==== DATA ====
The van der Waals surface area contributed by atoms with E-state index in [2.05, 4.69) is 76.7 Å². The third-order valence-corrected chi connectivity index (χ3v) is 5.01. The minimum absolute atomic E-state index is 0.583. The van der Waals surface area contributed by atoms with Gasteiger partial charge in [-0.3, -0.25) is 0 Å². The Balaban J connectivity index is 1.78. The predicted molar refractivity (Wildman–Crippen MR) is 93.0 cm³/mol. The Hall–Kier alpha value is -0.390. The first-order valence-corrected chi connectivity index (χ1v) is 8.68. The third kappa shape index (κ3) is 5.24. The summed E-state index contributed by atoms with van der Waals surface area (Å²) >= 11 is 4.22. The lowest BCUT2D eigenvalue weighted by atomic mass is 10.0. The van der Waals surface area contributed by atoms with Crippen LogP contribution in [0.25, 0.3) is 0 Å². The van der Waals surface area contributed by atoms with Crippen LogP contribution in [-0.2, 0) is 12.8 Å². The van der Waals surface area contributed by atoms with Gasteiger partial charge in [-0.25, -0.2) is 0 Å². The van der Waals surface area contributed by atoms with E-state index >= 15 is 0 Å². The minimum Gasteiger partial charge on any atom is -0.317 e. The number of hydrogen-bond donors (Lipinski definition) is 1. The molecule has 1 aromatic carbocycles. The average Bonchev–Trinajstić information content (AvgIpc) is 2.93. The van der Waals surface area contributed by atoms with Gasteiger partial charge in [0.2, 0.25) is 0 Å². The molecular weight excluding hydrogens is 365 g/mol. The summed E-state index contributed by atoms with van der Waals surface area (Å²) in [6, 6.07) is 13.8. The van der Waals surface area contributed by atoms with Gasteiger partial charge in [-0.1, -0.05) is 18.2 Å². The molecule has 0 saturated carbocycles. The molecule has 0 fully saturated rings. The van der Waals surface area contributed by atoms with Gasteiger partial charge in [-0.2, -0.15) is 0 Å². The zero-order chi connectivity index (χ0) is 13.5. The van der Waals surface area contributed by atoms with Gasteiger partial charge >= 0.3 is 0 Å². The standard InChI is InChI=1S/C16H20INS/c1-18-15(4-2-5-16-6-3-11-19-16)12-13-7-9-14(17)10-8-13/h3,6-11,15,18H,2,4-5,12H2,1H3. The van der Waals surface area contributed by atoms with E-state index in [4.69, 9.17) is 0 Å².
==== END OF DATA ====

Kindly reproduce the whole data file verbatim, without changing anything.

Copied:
The van der Waals surface area contributed by atoms with E-state index in [2.05, 4.69) is 76.7 Å². The third-order valence-corrected chi connectivity index (χ3v) is 5.01. The minimum absolute atomic E-state index is 0.583. The van der Waals surface area contributed by atoms with Gasteiger partial charge in [-0.3, -0.25) is 0 Å². The Balaban J connectivity index is 1.78. The predicted molar refractivity (Wildman–Crippen MR) is 93.0 cm³/mol. The Hall–Kier alpha value is -0.390. The first-order valence-corrected chi connectivity index (χ1v) is 8.68. The third kappa shape index (κ3) is 5.24. The summed E-state index contributed by atoms with van der Waals surface area (Å²) >= 11 is 4.22. The lowest BCUT2D eigenvalue weighted by atomic mass is 10.0. The van der Waals surface area contributed by atoms with Crippen LogP contribution in [0.25, 0.3) is 0 Å². The van der Waals surface area contributed by atoms with Crippen LogP contribution in [-0.2, 0) is 12.8 Å². The van der Waals surface area contributed by atoms with Gasteiger partial charge in [-0.25, -0.2) is 0 Å². The van der Waals surface area contributed by atoms with E-state index >= 15 is 0 Å². The minimum Gasteiger partial charge on any atom is -0.317 e. The number of hydrogen-bond donors (Lipinski definition) is 1. The molecule has 1 aromatic carbocycles. The average Bonchev–Trinajstić information content (AvgIpc) is 2.93. The van der Waals surface area contributed by atoms with Gasteiger partial charge in [0.2, 0.25) is 0 Å². The molecular weight excluding hydrogens is 365 g/mol. The summed E-state index contributed by atoms with van der Waals surface area (Å²) in [6, 6.07) is 13.8. The van der Waals surface area contributed by atoms with Gasteiger partial charge in [-0.1, -0.05) is 18.2 Å². The molecule has 0 saturated carbocycles. The molecule has 0 fully saturated rings. The van der Waals surface area contributed by atoms with Gasteiger partial charge in [-0.2, -0.15) is 0 Å². The zero-order chi connectivity index (χ0) is 13.5. The van der Waals surface area contributed by atoms with Gasteiger partial charge >= 0.3 is 0 Å². The standard InChI is InChI=1S/C16H20INS/c1-18-15(4-2-5-16-6-3-11-19-16)12-13-7-9-14(17)10-8-13/h3,6-11,15,18H,2,4-5,12H2,1H3. The van der Waals surface area contributed by atoms with E-state index in [4.69, 9.17) is 0 Å².